Jan. 24 (Bloomberg) -- When yields on long-term government securities are below nominal growth rates for a prolonged period, trouble may be brewing.
Overheating in financial markets has often arisen when interest rates linger below an economy’s sustainable expansion level, Citigroup Inc. analysts led by Nathan Sheets wrote in a Jan. 20 report.
“There have been episodes in recent decades -- such as the years before the financial crisis, as well as the Japanese asset bubble, the U.K. housing bubble of the late 1980s, and the U.S. dot.com bubble -- when long-term interest rates have been allowed to slip below nominal growth rates, with the results bringing great sorrow,” they said.
In the cases of Japan and the U.S., policy makers at that time weren’t trying to provide stimulus when long-term yields were lower than growth rates, the economists said. Former Federal Reserve Chairman Alan Greenspan in 2005 called the anomaly of low long-term debt yields during a period of rising Fed rates a “conundrum.”
The rule that yields should be higher than growth rates could be a way for central banks to crosscheck the appropriateness of their policies, the analysts said.
For example, should central bankers see long-term yields slip below growth rates “when they are not gearing policy to be exceptionally stimulative, monetary policy and macro-prudential policies should probably be tighter than would otherwise be the case,” they said.
While there are times when officials have legitimate reasons to drive borrowing costs down and spur economic expansion, they should be wary of the implications.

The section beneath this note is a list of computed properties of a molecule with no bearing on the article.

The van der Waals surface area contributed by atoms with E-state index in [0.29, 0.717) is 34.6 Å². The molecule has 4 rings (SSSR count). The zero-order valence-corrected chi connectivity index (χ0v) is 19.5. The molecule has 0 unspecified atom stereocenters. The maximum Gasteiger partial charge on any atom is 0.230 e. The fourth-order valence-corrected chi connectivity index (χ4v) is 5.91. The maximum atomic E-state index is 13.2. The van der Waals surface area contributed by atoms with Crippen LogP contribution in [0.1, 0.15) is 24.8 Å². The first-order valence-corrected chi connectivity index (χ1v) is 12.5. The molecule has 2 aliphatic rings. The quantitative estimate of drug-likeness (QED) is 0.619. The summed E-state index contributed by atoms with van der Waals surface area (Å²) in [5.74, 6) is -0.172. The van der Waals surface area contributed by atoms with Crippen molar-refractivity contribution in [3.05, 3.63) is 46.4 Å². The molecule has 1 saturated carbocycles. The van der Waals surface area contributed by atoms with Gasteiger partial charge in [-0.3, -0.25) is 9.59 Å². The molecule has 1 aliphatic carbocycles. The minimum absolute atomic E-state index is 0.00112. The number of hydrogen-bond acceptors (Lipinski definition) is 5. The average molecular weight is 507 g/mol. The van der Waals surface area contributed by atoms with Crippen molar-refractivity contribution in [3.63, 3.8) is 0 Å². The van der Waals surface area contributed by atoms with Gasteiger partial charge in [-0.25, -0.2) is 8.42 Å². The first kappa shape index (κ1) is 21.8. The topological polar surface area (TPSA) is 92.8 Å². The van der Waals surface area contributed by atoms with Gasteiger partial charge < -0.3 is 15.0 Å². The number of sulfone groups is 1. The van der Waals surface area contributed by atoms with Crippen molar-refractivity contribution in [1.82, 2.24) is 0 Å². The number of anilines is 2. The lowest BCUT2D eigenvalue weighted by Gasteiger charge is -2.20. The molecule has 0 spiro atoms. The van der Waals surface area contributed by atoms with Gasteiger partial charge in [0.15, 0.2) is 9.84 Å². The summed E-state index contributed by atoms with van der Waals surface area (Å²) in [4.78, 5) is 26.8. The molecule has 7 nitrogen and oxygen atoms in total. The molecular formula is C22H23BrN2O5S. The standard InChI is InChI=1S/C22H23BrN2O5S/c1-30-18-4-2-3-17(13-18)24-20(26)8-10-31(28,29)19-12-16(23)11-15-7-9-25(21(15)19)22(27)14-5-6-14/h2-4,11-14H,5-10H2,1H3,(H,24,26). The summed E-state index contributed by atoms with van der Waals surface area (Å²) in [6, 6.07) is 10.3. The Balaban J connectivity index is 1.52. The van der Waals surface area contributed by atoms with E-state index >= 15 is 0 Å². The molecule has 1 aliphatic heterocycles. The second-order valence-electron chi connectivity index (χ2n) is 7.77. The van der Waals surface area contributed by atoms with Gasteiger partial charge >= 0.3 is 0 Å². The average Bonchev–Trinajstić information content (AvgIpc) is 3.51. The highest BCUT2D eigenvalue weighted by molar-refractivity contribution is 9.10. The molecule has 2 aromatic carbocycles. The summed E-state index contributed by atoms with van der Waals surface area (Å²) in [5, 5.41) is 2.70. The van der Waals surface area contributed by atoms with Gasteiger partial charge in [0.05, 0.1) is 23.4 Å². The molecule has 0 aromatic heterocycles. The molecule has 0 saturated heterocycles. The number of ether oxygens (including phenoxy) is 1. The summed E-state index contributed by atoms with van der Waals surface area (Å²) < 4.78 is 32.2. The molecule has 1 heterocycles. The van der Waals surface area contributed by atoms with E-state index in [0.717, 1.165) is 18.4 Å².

“Our reading of the experience of the past few decades is that such policies should be pursued cautiously,” the economists said.
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Doomsayers take note: the U.S. and U.K. economic recoveries have room to accelerate after their housing busts.
Both countries are in the early stages of a typical post-real-estate-crash resurgence, Goldman Sachs Group Inc. analysts Julian Richers and Noah Weisberger wrote in a Jan. 22 research note. The recoveries can be compared with past episodes of housing-market crashes around the world.
Richers and Weisberger analyzed data from before and after 24 house-price busts since 1970 across 15 nations from the Organization for Economic Cooperation and Development, to test the strength and durability of the U.S. and the U.K.’s current performance. Each crash was defined as a period when home prices fell by more than 15 percent, they said.
Economic contractions that were driven by housing busts tended to be deep and with wide-ranging damage, while their recoveries were slow, protracted and long-lived, the analysts said.
In both countries, “house prices have started to recover, but are likely to continue to appreciate for several more years,” they wrote. “Economic growth has returned to trend, although output gaps remain wide open, unemployment rates are not a constraint and inflation is still subdued. Putting all that together, and using historical housing busts as a measuring stick, suggests that economic growth in the U.S. and the U.K. has room to accelerate, and can continue to do so for some time.”
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Who’s afraid of a little more inflation?
Central bankers should move away from considering zero to be the best inflation rate. That view has effectively created a 2 percent target for price stability after taking into account outcomes such as productivity gaps, says Natixis Securities chief economist Patrick Artus.